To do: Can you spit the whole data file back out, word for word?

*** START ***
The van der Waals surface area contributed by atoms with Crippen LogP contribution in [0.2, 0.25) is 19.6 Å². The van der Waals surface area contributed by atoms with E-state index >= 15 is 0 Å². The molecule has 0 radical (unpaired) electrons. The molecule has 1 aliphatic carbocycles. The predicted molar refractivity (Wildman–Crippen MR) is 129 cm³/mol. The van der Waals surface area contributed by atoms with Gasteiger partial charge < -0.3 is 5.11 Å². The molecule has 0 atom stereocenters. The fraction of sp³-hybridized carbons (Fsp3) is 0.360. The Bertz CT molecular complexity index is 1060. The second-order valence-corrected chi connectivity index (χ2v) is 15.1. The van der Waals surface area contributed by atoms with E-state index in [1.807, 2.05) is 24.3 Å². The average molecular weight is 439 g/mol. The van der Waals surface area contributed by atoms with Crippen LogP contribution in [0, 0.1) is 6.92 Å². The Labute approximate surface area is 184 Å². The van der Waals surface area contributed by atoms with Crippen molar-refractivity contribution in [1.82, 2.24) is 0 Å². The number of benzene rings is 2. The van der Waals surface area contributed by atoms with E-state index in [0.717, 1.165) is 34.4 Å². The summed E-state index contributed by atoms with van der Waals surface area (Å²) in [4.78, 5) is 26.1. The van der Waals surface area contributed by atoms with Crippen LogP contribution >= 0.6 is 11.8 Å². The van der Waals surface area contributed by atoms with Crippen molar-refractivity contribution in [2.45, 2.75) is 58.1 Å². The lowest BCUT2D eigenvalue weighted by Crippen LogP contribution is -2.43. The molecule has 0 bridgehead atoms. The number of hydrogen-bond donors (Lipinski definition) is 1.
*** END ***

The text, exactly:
The van der Waals surface area contributed by atoms with Crippen LogP contribution in [0.2, 0.25) is 19.6 Å². The van der Waals surface area contributed by atoms with E-state index >= 15 is 0 Å². The molecule has 0 radical (unpaired) electrons. The molecule has 1 aliphatic carbocycles. The predicted molar refractivity (Wildman–Crippen MR) is 129 cm³/mol. The van der Waals surface area contributed by atoms with Gasteiger partial charge < -0.3 is 5.11 Å². The molecule has 0 atom stereocenters. The fraction of sp³-hybridized carbons (Fsp3) is 0.360. The Bertz CT molecular complexity index is 1060. The second-order valence-corrected chi connectivity index (χ2v) is 15.1. The van der Waals surface area contributed by atoms with E-state index in [1.807, 2.05) is 24.3 Å². The average molecular weight is 439 g/mol. The van der Waals surface area contributed by atoms with Crippen LogP contribution in [0, 0.1) is 6.92 Å². The Labute approximate surface area is 184 Å². The van der Waals surface area contributed by atoms with Crippen molar-refractivity contribution in [1.82, 2.24) is 0 Å². The number of benzene rings is 2. The van der Waals surface area contributed by atoms with E-state index in [0.717, 1.165) is 34.4 Å². The summed E-state index contributed by atoms with van der Waals surface area (Å²) in [4.78, 5) is 26.1. The van der Waals surface area contributed by atoms with Crippen LogP contribution >= 0.6 is 11.8 Å². The van der Waals surface area contributed by atoms with Crippen molar-refractivity contribution in [2.45, 2.75) is 58.1 Å². The lowest BCUT2D eigenvalue weighted by Crippen LogP contribution is -2.43. The molecule has 0 bridgehead atoms. The number of hydrogen-bond donors (Lipinski definition) is 1.